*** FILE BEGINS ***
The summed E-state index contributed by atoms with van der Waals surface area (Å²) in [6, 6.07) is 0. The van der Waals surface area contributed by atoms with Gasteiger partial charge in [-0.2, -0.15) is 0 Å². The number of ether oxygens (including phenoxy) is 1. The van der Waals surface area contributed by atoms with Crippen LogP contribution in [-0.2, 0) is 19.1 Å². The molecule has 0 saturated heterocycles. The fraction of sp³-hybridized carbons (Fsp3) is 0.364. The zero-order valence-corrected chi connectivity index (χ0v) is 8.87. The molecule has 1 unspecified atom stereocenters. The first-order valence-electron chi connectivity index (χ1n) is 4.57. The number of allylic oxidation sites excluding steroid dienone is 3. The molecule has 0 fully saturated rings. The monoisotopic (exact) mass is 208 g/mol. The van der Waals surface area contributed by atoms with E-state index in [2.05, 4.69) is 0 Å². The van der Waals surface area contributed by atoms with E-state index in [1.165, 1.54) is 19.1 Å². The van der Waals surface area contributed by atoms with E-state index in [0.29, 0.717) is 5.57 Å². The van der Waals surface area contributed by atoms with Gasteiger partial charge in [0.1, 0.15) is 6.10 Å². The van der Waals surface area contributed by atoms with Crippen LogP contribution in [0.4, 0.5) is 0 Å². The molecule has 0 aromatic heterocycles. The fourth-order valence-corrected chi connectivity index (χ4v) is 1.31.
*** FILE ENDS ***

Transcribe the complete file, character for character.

The summed E-state index contributed by atoms with van der Waals surface area (Å²) in [6, 6.07) is 0. The van der Waals surface area contributed by atoms with Gasteiger partial charge in [-0.2, -0.15) is 0 Å². The number of ether oxygens (including phenoxy) is 1. The van der Waals surface area contributed by atoms with Crippen LogP contribution in [-0.2, 0) is 19.1 Å². The molecule has 0 saturated heterocycles. The fraction of sp³-hybridized carbons (Fsp3) is 0.364. The zero-order valence-corrected chi connectivity index (χ0v) is 8.87. The molecule has 1 unspecified atom stereocenters. The first-order valence-electron chi connectivity index (χ1n) is 4.57. The number of allylic oxidation sites excluding steroid dienone is 3. The molecule has 0 fully saturated rings. The monoisotopic (exact) mass is 208 g/mol. The van der Waals surface area contributed by atoms with E-state index in [2.05, 4.69) is 0 Å². The van der Waals surface area contributed by atoms with E-state index in [1.165, 1.54) is 19.1 Å². The van der Waals surface area contributed by atoms with E-state index in [0.29, 0.717) is 5.57 Å². The van der Waals surface area contributed by atoms with Gasteiger partial charge in [0.1, 0.15) is 6.10 Å². The van der Waals surface area contributed by atoms with Crippen LogP contribution in [0.4, 0.5) is 0 Å². The molecule has 0 aromatic heterocycles. The fourth-order valence-corrected chi connectivity index (χ4v) is 1.31.